Andersson, ErikTranslatorsecondary authorsome editionsconfirmed
Barcia, Moises R.Translatorsecondary authorsome editionsconfirmed
Beagle, Peter S.Introductionsecondary authorsome editionsconfirmed
Figueroa, ManuelTranslatorsecondary authorsome editionsconfirmed
Fraser, EricIllustratorsecondary authorsome editionsconfirmed
Giancola, DonatoIllustratorsecondary authorsome editionsconfirmed
Hague, MichaelIllustratorsecondary authorsome editionsconfirmed
Hallqvist, Britt G.Translatorsecondary authorsome editionsconfirmed
Hildebrandt, GregCover artistsecondary authorsome editionsconfirmed
Hildebrandt, TimCover artistsecondary authorsome editionsconfirmed
Howe, JohnCover artistsecondary authorsome editionsconfirmed
Inglis, RobNarratorsecondary authorsome editionsconfirmed
Jansson, ToveIllustratorsecondary authorsome editionsconfirmed
Jeronimidis Conte, ElenaTranslatorsecondary authorsome editionsconfirmed
Juva, KerstiTranslatorsecondary authorsome editionsconfirmed
Lauzon, Danielsecondary authorsome editionsconfirmed
Ledoux, FrancisTranslatorsecondary authorsome editionsconfirmed
Lee, AlanIllustratorsecondary authorsome editionsconfirmed
Parcerisas, FrancescTranslatorsecondary authorsome editionsconfirmed
Pekkanen, PanuTranslatorsecondary authorsome editionsconfirmed
Pitkänen, RistoTranslatorsecondary authorsome editionsconfirmed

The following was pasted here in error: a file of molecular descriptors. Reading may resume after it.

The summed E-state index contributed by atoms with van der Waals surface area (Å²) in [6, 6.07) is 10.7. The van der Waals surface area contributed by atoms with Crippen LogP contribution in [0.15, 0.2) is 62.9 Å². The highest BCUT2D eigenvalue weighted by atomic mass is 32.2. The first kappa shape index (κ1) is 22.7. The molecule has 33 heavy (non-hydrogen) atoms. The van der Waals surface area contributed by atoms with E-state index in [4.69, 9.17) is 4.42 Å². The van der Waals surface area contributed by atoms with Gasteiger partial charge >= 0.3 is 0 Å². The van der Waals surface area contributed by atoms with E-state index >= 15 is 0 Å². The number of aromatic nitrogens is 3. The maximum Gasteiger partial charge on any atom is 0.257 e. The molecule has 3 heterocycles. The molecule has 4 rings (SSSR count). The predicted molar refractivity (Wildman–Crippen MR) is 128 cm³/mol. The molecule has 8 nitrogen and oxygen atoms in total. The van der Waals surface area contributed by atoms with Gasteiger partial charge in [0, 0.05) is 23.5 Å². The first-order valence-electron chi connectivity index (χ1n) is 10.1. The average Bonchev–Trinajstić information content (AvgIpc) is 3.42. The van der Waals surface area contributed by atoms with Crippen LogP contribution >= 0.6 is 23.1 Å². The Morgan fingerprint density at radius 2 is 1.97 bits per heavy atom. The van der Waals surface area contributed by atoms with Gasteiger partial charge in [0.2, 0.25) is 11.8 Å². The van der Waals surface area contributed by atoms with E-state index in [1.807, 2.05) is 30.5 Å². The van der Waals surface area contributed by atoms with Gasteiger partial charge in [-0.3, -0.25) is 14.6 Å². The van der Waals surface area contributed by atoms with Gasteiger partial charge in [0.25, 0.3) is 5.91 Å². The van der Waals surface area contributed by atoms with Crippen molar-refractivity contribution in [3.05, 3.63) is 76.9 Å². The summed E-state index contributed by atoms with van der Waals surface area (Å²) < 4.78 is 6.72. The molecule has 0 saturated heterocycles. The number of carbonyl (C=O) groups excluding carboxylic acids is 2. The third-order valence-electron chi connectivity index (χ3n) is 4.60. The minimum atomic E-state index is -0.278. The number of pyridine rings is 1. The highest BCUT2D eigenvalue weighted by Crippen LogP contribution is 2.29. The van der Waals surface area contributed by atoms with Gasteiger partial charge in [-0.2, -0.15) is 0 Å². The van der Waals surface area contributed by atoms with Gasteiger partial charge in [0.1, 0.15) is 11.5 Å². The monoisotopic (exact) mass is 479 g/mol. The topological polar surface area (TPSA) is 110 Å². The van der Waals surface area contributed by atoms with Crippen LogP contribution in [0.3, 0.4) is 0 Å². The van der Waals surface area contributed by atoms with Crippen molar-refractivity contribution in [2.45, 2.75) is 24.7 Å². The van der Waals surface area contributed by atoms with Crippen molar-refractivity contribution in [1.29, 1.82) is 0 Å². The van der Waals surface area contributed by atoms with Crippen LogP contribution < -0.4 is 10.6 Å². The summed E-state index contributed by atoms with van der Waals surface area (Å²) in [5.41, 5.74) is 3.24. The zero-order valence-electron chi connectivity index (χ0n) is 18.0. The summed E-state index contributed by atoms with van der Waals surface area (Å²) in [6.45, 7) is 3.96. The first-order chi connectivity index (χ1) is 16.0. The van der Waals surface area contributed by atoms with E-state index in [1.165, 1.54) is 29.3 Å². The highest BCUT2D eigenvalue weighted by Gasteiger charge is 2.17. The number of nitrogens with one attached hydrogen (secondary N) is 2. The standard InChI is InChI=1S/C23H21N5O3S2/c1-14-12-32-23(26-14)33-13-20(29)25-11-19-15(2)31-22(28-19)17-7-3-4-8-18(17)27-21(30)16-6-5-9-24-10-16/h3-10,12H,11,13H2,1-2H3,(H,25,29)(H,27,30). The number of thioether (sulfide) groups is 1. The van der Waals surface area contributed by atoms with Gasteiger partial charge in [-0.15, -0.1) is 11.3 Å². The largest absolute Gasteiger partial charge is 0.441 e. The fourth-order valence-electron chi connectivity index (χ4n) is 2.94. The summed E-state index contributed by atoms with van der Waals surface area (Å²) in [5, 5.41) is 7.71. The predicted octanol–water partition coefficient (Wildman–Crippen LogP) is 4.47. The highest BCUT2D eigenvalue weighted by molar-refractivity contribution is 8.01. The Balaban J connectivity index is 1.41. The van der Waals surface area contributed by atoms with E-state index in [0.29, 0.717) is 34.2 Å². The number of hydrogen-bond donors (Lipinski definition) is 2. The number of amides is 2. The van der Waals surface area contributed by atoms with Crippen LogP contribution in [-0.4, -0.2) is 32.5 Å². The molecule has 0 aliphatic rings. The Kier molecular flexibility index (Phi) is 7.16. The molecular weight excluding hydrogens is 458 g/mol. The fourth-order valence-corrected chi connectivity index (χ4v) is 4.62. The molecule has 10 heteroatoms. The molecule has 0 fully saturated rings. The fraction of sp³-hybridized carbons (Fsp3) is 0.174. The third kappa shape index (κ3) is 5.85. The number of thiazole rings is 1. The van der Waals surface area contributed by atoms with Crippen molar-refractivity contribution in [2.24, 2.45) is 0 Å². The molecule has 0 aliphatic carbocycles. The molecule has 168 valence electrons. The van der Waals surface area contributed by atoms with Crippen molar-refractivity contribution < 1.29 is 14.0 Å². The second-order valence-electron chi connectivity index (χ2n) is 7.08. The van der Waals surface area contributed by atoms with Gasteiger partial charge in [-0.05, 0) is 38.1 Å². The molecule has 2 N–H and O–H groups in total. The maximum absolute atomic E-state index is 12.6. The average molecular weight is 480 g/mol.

Rajamets, HaraldTranslatorsecondary authorsome editionsconfirmed
Rajandi, LiaTranslatorsecondary authorsome editionsconfirmed
Rodrigues, Fernanda PintoTranslatorsecondary authorsome editionsconfirmed
Schuchart, MaxTranslatorsecondary authorsome editionsconfirmed
Skibniewska, MariaTranslatorsecondary authorsome editionsconfirmed
Sweet, Darrell K.Cover artistsecondary authorsome editionsconfirmed
Szobotka, TiborTranslatorsecondary authorsome editionsconfirmed
Vrba, FrantišekTranslatorsecondary authorsome editionsconfirmed
Zetterholm, ToreTranslatorsecondary authorsome editionsconfirmed

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Alternative titles
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First words
In a hole in the ground there lived a hobbit. Not a nasty, dirty, wet hole, filled with the ends of worms and an oozy smell, nor yet a dry, bare, sandy hole with nothing in it to sit down on or to eat: it was a hobbit-hole, and that means comfort.
"Never laugh at live dragons, Bilbo you fool!"
Far over the misty mountains cold
To dungeons deep and caverns old
We must away ere break of day
To seek the pale enchanted gold.
This thing all things devours:
Birds, beasts, trees, flowers;
Gnaws iron, bites steel;
Grinds hard stones to meal;
Slays king, ruins town,
And beats high mountain down.
It does not do to leave a live dragon out of your calculations, if you live near him. Dragons may not have much real use for all their wealth, but they know it to an ounce as a rule, especially after long possession; and Smaug was no exception.
There is more in you of good than you know, child of the kindly West. Some courage and some wisdom, blended in measure. If more of us valued food and cheer and song above hoarded gold, it would be a merrier world. But sad or merry, I must leave it now. Farewell!
Last words
(Click to show. Warning: May contain spoilers.)
Disambiguation notice
J.R.R. Tolkien's complete work The Lord of the Rings consists of six Books, normally bound in three Volumes, as follows:

Volume I: The Fellowship of the Ring, consisting of Book 1, "The Ring Sets Out" and Book 2, "The Ring Goes South";